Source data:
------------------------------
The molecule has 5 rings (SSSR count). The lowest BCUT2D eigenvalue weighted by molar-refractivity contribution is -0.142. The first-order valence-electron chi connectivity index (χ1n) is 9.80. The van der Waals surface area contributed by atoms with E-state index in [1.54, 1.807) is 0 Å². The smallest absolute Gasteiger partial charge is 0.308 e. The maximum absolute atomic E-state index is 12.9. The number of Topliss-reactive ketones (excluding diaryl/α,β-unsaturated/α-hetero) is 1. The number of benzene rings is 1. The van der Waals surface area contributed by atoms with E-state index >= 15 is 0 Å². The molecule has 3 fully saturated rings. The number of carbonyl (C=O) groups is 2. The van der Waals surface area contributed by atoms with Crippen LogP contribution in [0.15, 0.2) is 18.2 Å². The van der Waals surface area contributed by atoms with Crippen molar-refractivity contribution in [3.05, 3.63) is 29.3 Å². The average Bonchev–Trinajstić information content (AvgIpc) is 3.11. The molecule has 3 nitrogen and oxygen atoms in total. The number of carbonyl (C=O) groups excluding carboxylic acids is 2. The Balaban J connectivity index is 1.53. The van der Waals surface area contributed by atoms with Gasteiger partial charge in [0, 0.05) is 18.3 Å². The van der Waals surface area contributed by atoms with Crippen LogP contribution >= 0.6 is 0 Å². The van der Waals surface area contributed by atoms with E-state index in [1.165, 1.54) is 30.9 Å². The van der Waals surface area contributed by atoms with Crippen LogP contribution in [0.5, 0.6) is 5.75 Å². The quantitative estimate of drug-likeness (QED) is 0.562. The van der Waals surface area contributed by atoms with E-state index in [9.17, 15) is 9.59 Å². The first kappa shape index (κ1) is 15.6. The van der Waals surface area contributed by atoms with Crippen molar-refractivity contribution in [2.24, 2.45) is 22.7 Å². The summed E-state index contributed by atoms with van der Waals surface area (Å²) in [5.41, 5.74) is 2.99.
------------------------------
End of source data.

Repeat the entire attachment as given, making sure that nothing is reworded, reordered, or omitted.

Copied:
The molecule has 5 rings (SSSR count). The lowest BCUT2D eigenvalue weighted by molar-refractivity contribution is -0.142. The first-order valence-electron chi connectivity index (χ1n) is 9.80. The van der Waals surface area contributed by atoms with E-state index in [1.54, 1.807) is 0 Å². The smallest absolute Gasteiger partial charge is 0.308 e. The maximum absolute atomic E-state index is 12.9. The number of Topliss-reactive ketones (excluding diaryl/α,β-unsaturated/α-hetero) is 1. The number of benzene rings is 1. The van der Waals surface area contributed by atoms with E-state index >= 15 is 0 Å². The molecule has 3 fully saturated rings. The number of carbonyl (C=O) groups is 2. The van der Waals surface area contributed by atoms with Crippen LogP contribution in [0.15, 0.2) is 18.2 Å². The van der Waals surface area contributed by atoms with Crippen molar-refractivity contribution in [3.05, 3.63) is 29.3 Å². The average Bonchev–Trinajstić information content (AvgIpc) is 3.11. The molecule has 3 nitrogen and oxygen atoms in total. The number of carbonyl (C=O) groups excluding carboxylic acids is 2. The Balaban J connectivity index is 1.53. The van der Waals surface area contributed by atoms with Gasteiger partial charge in [0, 0.05) is 18.3 Å². The van der Waals surface area contributed by atoms with Crippen LogP contribution >= 0.6 is 0 Å². The van der Waals surface area contributed by atoms with E-state index in [1.165, 1.54) is 30.9 Å². The van der Waals surface area contributed by atoms with Crippen LogP contribution in [0.5, 0.6) is 5.75 Å². The quantitative estimate of drug-likeness (QED) is 0.562. The van der Waals surface area contributed by atoms with E-state index in [9.17, 15) is 9.59 Å². The first kappa shape index (κ1) is 15.6. The van der Waals surface area contributed by atoms with Crippen molar-refractivity contribution in [2.24, 2.45) is 22.7 Å². The summed E-state index contributed by atoms with van der Waals surface area (Å²) in [5.41, 5.74) is 2.99.